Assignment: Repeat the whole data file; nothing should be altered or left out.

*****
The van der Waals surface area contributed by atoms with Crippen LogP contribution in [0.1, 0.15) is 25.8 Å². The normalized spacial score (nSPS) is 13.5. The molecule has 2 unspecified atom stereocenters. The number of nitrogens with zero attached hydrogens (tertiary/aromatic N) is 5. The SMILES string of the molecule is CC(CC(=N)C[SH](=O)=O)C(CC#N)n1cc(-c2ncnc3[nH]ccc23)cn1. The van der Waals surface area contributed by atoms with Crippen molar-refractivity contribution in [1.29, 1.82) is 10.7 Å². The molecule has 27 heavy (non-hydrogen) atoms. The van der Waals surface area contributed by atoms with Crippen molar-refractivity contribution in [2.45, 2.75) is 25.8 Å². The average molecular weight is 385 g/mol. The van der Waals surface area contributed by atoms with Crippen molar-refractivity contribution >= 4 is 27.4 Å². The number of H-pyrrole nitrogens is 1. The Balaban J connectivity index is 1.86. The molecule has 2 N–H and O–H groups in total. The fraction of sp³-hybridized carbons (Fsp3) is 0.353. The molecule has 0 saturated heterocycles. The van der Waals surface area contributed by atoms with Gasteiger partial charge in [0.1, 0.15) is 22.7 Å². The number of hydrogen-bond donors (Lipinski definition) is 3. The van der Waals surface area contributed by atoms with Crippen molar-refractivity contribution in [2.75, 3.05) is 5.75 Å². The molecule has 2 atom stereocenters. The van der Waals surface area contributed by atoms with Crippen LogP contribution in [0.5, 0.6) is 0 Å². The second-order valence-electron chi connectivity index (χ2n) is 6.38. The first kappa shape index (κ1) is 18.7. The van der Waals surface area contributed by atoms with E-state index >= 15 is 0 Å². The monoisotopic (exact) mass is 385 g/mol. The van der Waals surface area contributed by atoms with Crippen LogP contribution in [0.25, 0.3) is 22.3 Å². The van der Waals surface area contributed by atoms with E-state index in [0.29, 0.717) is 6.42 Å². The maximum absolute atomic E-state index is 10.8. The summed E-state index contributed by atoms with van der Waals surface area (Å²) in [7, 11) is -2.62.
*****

The van der Waals surface area contributed by atoms with Crippen LogP contribution in [0.1, 0.15) is 25.8 Å². The normalized spacial score (nSPS) is 13.5. The molecule has 2 unspecified atom stereocenters. The number of nitrogens with zero attached hydrogens (tertiary/aromatic N) is 5. The SMILES string of the molecule is CC(CC(=N)C[SH](=O)=O)C(CC#N)n1cc(-c2ncnc3[nH]ccc23)cn1. The van der Waals surface area contributed by atoms with Crippen molar-refractivity contribution in [1.29, 1.82) is 10.7 Å². The molecule has 27 heavy (non-hydrogen) atoms. The van der Waals surface area contributed by atoms with Crippen molar-refractivity contribution in [2.45, 2.75) is 25.8 Å². The average molecular weight is 385 g/mol. The van der Waals surface area contributed by atoms with Crippen molar-refractivity contribution >= 4 is 27.4 Å². The number of H-pyrrole nitrogens is 1. The Balaban J connectivity index is 1.86. The molecule has 2 N–H and O–H groups in total. The fraction of sp³-hybridized carbons (Fsp3) is 0.353. The molecule has 0 saturated heterocycles. The van der Waals surface area contributed by atoms with Gasteiger partial charge in [0.1, 0.15) is 22.7 Å². The number of hydrogen-bond donors (Lipinski definition) is 3. The van der Waals surface area contributed by atoms with Crippen molar-refractivity contribution in [2.75, 3.05) is 5.75 Å². The molecule has 2 atom stereocenters. The van der Waals surface area contributed by atoms with Crippen LogP contribution in [0.5, 0.6) is 0 Å². The second-order valence-electron chi connectivity index (χ2n) is 6.38. The first kappa shape index (κ1) is 18.7. The van der Waals surface area contributed by atoms with E-state index >= 15 is 0 Å². The monoisotopic (exact) mass is 385 g/mol. The van der Waals surface area contributed by atoms with Crippen LogP contribution in [0.25, 0.3) is 22.3 Å². The van der Waals surface area contributed by atoms with E-state index in [0.29, 0.717) is 6.42 Å². The maximum absolute atomic E-state index is 10.8. The summed E-state index contributed by atoms with van der Waals surface area (Å²) in [7, 11) is -2.62.